Why have you come?
Who are you or perhaps more appropriately WHAT are you Mr. Gandhi?
Are you merely a symbol?
Currency in a patron/client exchange?
Brand India?
A god revered by some?
A scapegoat hated by others?
What will you do here Mr. Gandhi?
What will you do with them (gesture to protesters)? Will you dismiss them as a slice of nothing? As terrorists? Will you minimize them? Or will you approach them to engage them? To hear their stories even as they hurl their vitriol at you? Can you become their friend through the non-violent conflict resolution methods you taught?
So many questions… Despite them, we welcome you Mr. Gandhi.
We welcome you… but with some amount of fear.
Fear because it is not yet clear what we will do with YOU.
Will we hide behind you, to block out the conflict all around us, to shield our eyes from the violence all the while proclaiming we are peacemakers because, after all, we have our Gandhi statue? Will we ask you to shield us from the brokenness of our world? To merely check the box that says we have done our part for peace?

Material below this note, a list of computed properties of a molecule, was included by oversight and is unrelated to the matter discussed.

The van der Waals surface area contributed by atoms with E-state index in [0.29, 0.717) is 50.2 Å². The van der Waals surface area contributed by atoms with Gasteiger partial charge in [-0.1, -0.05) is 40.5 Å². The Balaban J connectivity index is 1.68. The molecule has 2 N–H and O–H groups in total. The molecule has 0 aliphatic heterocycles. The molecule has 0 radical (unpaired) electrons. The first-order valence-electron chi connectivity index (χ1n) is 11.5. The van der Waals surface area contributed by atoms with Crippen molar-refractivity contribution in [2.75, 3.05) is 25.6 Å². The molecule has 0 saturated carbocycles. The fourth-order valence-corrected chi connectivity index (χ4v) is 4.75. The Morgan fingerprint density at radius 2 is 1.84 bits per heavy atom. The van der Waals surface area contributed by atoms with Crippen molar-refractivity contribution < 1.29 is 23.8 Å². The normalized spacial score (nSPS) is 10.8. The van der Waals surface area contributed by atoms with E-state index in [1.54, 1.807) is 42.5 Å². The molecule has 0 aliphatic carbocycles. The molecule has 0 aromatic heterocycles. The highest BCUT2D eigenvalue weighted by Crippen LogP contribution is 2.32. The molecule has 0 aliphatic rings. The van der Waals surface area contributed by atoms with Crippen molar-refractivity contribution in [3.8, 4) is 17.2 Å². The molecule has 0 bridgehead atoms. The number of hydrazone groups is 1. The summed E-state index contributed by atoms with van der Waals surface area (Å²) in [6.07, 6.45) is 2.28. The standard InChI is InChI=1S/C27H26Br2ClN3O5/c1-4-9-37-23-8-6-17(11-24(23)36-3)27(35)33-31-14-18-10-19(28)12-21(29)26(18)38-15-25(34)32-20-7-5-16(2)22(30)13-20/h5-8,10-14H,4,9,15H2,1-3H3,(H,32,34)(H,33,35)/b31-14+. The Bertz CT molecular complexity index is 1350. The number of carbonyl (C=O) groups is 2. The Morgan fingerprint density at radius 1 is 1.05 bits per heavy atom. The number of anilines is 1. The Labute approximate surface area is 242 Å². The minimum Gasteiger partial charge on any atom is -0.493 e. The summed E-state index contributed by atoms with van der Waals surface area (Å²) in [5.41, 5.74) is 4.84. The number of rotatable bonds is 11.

Or will we walk beside you like children, clutching your hand, hoping beyond hope that in some talismanic way you will cause the conflict to cease? Will we seek to derive a magical power from your presence, asking you to solve our conflicts because we feel incapable of doing so?
Or… will we walk before you to face the conflict born of our autonomy quest, our narcissism, our anomie? Will we engage it OURSELVES as peacemakers: turning the other cheek again, and again, and again—as you suggested we MUST—in order to move beyond the casual violence of neglect, to peace and reconciliation. May we find the strength to do the latter—to walk before you—thereby beginning the long process of putting an end to the “great turning away”—the great exclusion—so that we might rediscover human embrace.
Welcome to Davis Mr. Gandhi
Beautiful and challenging.
The protestors were quiet for his comments.
Most of the speakers  (that we saw) were respectful toward the protestors, acknowledged them, welcomed their presence, accepted their right to protest, and thanked them for being nonviolent.
In the end, it was stressful, but beautiful.
There were lots of proud Indian Americans..
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…and an inspired and grateful community.